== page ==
Fr Hans Küng, the prominent and sometimes controversial Swiss Catholic theologian, died peacefully in his sleep in the university town of Tübingen, Germany. He was 93. Source: CNS.
Fr Küng was one of the most outspoken Catholic theologians and one of the sharpest critics of St John Paul II and Pope Benedict XVI. He had worked with and studied with Pope Benedict, then-Fr Joseph Ratzinger, in Tübingen in the 1960s.
Along with Fr Ratzinger, Fr Küng was one of the youngest theological experts advising bishops at the Second Vatican Council in 1962-65, but not long after the council he stirred controversy with his views on papal infallibility.
Because of this he had his missio canonica, the licence needed to teach Roman Catholic theology, withdrawn in 1979 and was no longer allowed to teach as a Catholic theologian at Catholic universities. Thereafter, he became professor of ecumenical theology in Tübingen, until his retirement in 1996. Fr Küng remained a Catholic priest.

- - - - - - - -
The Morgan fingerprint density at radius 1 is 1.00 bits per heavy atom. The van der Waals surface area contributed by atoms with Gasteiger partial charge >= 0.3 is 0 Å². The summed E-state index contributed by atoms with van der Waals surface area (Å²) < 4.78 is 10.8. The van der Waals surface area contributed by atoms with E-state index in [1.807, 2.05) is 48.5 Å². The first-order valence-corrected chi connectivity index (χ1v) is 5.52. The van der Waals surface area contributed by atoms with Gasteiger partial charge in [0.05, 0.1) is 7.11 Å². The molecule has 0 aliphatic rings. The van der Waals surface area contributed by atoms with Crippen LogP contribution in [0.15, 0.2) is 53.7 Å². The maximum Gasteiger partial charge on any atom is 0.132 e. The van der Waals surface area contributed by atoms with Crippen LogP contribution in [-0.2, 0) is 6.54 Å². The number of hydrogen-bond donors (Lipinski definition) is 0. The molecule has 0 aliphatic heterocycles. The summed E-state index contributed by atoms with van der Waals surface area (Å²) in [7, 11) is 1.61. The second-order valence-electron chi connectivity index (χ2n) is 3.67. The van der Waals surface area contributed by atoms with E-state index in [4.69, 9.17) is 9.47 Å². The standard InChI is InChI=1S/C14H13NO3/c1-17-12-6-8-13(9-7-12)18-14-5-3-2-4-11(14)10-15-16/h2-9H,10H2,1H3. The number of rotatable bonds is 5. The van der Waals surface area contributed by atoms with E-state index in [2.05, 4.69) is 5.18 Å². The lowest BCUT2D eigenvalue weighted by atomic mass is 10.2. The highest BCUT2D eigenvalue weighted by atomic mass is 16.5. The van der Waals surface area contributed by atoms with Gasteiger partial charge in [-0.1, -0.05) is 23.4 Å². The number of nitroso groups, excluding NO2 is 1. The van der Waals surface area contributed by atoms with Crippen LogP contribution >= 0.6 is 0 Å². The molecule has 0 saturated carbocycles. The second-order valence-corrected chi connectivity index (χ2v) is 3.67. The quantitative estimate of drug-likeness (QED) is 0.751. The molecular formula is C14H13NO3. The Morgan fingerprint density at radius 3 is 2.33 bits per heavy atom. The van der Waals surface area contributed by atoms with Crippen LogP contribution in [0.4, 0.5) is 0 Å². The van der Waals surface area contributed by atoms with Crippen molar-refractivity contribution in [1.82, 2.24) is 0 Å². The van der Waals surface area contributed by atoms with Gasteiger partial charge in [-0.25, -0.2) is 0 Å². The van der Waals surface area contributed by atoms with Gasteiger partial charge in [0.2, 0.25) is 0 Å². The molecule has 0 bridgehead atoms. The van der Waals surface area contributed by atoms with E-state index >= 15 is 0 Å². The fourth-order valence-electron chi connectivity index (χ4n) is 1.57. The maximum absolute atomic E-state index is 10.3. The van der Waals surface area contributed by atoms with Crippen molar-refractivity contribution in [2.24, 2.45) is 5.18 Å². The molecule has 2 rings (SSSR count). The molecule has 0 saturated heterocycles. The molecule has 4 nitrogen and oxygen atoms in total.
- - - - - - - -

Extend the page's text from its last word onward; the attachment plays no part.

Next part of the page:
In the decades after Vatican II, he frequently criticised mandatory priestly celibacy, the loss of the Church’s credibility, the ban on women priests and the “Kremlin”-like Roman Curia. He expressed support for the demands of grassroots organisations calling for more democracy in the Church.
After his retirement in 2011, he co-founded the Global Ethic Foundation at the University of Tübingen.
In 2019, on the occasion of the 40th anniversary of having his mission canonica withdrawn, Fr Küng told KNA, the German Catholic news agency, that after an exchange of letters with Pope Francis he saw himself as “quasi-informally” rehabilitated ecclesiastically.
Swiss-born Fr Hans Küng, theologian, dies at 93 (By Anli Serfontein, CNS)